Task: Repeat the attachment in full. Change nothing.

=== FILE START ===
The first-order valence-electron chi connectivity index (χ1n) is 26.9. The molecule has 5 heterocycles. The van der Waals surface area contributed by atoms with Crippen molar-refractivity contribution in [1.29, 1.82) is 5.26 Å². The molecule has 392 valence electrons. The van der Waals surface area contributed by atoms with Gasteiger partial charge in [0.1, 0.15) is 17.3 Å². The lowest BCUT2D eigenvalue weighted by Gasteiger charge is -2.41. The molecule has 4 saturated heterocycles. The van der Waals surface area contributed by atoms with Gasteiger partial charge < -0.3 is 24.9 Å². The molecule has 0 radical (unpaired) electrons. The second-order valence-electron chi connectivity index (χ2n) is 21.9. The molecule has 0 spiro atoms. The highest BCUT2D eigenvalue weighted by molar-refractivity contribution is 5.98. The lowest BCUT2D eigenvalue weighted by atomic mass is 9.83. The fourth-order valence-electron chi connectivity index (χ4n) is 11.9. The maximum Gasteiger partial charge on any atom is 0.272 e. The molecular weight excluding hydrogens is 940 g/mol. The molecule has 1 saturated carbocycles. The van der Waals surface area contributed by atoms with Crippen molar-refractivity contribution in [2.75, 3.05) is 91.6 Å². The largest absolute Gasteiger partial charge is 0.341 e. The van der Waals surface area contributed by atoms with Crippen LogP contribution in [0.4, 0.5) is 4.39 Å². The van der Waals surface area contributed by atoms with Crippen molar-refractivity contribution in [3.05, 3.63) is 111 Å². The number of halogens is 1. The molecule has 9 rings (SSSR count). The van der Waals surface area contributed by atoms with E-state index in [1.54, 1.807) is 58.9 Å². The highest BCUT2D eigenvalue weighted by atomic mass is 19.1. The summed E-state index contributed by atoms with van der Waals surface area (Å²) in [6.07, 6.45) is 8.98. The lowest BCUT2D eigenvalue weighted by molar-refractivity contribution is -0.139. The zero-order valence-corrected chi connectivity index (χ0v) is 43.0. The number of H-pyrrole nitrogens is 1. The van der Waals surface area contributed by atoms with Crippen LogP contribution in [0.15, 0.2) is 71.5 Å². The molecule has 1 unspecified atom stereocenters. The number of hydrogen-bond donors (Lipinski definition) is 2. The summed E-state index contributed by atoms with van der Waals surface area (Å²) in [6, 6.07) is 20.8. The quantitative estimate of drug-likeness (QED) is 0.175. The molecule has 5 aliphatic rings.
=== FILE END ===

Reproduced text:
The first-order valence-electron chi connectivity index (χ1n) is 26.9. The molecule has 5 heterocycles. The van der Waals surface area contributed by atoms with Crippen molar-refractivity contribution in [1.29, 1.82) is 5.26 Å². The molecule has 392 valence electrons. The van der Waals surface area contributed by atoms with Gasteiger partial charge in [0.1, 0.15) is 17.3 Å². The lowest BCUT2D eigenvalue weighted by Gasteiger charge is -2.41. The molecule has 4 saturated heterocycles. The van der Waals surface area contributed by atoms with Gasteiger partial charge < -0.3 is 24.9 Å². The molecule has 0 radical (unpaired) electrons. The second-order valence-electron chi connectivity index (χ2n) is 21.9. The molecule has 0 spiro atoms. The highest BCUT2D eigenvalue weighted by molar-refractivity contribution is 5.98. The lowest BCUT2D eigenvalue weighted by atomic mass is 9.83. The fourth-order valence-electron chi connectivity index (χ4n) is 11.9. The maximum Gasteiger partial charge on any atom is 0.272 e. The molecular weight excluding hydrogens is 940 g/mol. The molecule has 1 saturated carbocycles. The van der Waals surface area contributed by atoms with Crippen molar-refractivity contribution in [2.75, 3.05) is 91.6 Å². The largest absolute Gasteiger partial charge is 0.341 e. The van der Waals surface area contributed by atoms with Crippen LogP contribution in [0.4, 0.5) is 4.39 Å². The van der Waals surface area contributed by atoms with Crippen molar-refractivity contribution in [3.05, 3.63) is 111 Å². The number of halogens is 1. The molecule has 9 rings (SSSR count). The van der Waals surface area contributed by atoms with E-state index in [1.54, 1.807) is 58.9 Å². The highest BCUT2D eigenvalue weighted by atomic mass is 19.1. The summed E-state index contributed by atoms with van der Waals surface area (Å²) in [6.07, 6.45) is 8.98. The lowest BCUT2D eigenvalue weighted by molar-refractivity contribution is -0.139. The zero-order valence-corrected chi connectivity index (χ0v) is 43.0. The number of H-pyrrole nitrogens is 1. The van der Waals surface area contributed by atoms with Crippen LogP contribution in [0.15, 0.2) is 71.5 Å². The molecule has 1 unspecified atom stereocenters. The number of hydrogen-bond donors (Lipinski definition) is 2. The summed E-state index contributed by atoms with van der Waals surface area (Å²) in [6, 6.07) is 20.8. The quantitative estimate of drug-likeness (QED) is 0.175. The molecule has 5 aliphatic rings.